Millions of people with post-traumatic stress disorder (PTSD) — from veterans to rape survivors — have new hope because of a watershed study showing that the injection of an anesthetic to a bundle of nerves in the neck can relieve their symptoms in a clinically significant way. The treatment is known as the stellate ganglion block, or SGB. Used since 1925 for problems such as pain in the arm and shingles, it is safe and effective.
In the newly released, eight-week, U.S. Army-funded clinical trial of 108 active-duty service members with PTSD, the nonprofit research institute RTI International found that patients’ scores on the PTSD Checklist, used to diagnose PTSD and determine its severity, improved by an average of 12.6 points, with 10 points being clinically significant. The results were just published in JAMA Psychiatry, a peer-reviewed journal published by the American Medical Association.
So how does an injection of an anesthetic produce changes in the brain that last for years?
When someone suffers trauma, the brain produces more of a substance called nerve growth factor (NGF), which promotes new sympathetic nerve growth. Sympathetic nerves mobilize the body’s resources under stress. The new nerve growth, in turn, leads to the production of the neurotransmitter norepinephrine. When someone has too much norepinephrine, it makes them hyper-vigilant.
When the SGB injection anesthetizes the bundle of nerves in the neck called the stellate ganglion, this reduces the concentration of NGF. The NGF level drops, and when it does, this leads to a pruning of the extra nerve fibers that grew because of trauma. As a result, the nervous system returns to a pre-trauma state.
Now that this latest study has reinforced that the SGB works, the onus is on the medical profession to bring PTSD treatment up to date. As a board certified anesthesiologist, I have been using the SGB for trauma survivors since 2006 and treated more than 650 patients, with about half from the military and half from the civilian population. My team and I have seen even better results than other studies. More than 80 percent of patients have seen a significant reduction of PTSD symptoms, owing to recent modifications I have made to the SGB. A number of medical studies in the military have also supported the use of the SGB.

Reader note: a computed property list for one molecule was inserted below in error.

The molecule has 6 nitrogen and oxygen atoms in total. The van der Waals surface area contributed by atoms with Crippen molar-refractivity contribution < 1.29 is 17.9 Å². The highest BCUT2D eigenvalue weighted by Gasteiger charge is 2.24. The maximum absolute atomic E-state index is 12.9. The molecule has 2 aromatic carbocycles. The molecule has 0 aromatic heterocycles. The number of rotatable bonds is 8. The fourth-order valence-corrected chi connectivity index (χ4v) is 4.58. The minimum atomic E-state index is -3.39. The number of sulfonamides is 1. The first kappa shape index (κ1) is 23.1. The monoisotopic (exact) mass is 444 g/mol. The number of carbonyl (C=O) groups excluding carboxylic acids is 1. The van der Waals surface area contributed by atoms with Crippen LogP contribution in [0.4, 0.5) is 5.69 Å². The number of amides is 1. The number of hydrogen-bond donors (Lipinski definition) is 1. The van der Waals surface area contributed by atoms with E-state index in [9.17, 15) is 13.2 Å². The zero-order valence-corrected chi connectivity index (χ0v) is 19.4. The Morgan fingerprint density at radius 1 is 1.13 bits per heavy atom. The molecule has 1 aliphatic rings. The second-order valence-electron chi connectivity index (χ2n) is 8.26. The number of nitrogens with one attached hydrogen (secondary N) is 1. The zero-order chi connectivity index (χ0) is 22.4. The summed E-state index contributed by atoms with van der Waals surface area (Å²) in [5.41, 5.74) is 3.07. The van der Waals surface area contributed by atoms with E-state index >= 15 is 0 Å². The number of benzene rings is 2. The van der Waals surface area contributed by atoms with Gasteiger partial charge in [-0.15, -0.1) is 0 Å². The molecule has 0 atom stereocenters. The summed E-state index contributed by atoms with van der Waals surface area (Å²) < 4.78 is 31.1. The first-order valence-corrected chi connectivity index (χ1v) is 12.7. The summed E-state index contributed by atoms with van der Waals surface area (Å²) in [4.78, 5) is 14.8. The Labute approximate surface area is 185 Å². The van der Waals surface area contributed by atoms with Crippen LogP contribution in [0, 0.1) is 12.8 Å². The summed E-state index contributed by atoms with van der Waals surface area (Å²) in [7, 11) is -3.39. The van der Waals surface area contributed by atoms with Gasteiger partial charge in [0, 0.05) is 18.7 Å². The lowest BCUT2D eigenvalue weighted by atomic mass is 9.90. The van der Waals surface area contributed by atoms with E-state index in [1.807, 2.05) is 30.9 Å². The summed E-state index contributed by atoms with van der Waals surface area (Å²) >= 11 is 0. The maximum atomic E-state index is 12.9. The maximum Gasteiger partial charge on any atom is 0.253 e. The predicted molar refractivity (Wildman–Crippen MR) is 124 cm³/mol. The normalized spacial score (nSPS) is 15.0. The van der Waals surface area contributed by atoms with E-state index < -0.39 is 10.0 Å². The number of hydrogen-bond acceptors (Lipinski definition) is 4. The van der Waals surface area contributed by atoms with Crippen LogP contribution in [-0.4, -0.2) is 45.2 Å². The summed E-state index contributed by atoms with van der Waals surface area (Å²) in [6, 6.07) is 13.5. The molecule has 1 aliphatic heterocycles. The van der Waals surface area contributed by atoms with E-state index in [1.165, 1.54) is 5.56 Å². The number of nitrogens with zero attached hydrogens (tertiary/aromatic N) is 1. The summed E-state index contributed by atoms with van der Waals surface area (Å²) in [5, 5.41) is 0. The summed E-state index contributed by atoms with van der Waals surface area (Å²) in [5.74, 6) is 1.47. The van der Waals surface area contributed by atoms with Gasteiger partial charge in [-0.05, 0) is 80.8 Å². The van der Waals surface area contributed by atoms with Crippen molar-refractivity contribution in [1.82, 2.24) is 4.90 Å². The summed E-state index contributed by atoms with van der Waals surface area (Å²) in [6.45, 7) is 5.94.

However, few patients with PTSD have had access the SGB to date. One reason is that many doctors have been skeptical that an injection like this could have a psychiatric effect. Other doctors haven’t heard about it. Only anesthesiologists or specially trained physicians are qualified to administer the SGB for PTSD, and some doctors don’t know it can be done.
However, many doctors who do know about it have ignored it. I believe it hasn’t been widely adopted because some doctors, who use a drug-based approach to treating PTSD, and Big Pharma both have a vested interest in maintaining the status quo.
Until now, the “gold standard” for treating PTSD has been using pharmaceuticals and psychological therapy. Often, the drugs come from a class of medications called selective serotonin reuptake inhibitors (SSRIs), which may reduce anxiety or arousal, or atypical antipsychotics, which may come with very serious side effects.
Unfortunately, this approach doesn’t work for many patients. Research published in JAMA shows that only 50% of veterans get PTSD treatment, and just 40% of them recover, meaning only 20% of those who need care are benefiting from it.
Now SGB offers them new hope. The SGB has a 95% compliance rate, according to a study of military veterans. Other research shows that 70% of patients treated with the SGB show a clinically significant reduction in symptoms.
There is a lot at stake. About 8 million adults will have PTSD symptoms in a given year, according to the National Center for PTSD. Many struggle to cope with everyday life.
When patients develop this condition under the stress of a traumatic situation, the sympathetic nervous system, turns on the fight-or-flight response. However, with PTSD, the sympathetic nervous system gets stuck in the “on” position, and the body stays in fight-or-flight mode long past the dangerous situation and sometimes for decades.
As a result, people with PTSD often find themselves hyper-aroused and hyper-vigilant in situations where other people feel reasonably safe, like driving a car around town or walking through a shopping mall or down a city street.
In some patients, PTSD can lead to violence. Some of my patients have choked or punched family members who startled them in their sleep. PTSD also causes nightmares in some patients, disrupting their sleep patterns and compounding the stress. Some sufferers of PTSD feel numbness or withdraw from situations that trigger their PTSD and end up isolated, unable to maintain relationships at home or work.
In the most severe cases, PTSD is life threatening. A number of my patients have told me they would have committed suicide if I had not accepted them for treatment with the SGB or if it didn’t work. When patients have reached that state, there is little time to waste in bringing them relief.
Fortunately, there is now a quick and highly effective treatment available to help them. Whether they actually benefit from it will depend on whether their physicians are willing to disrupt the status quo — and put patients first.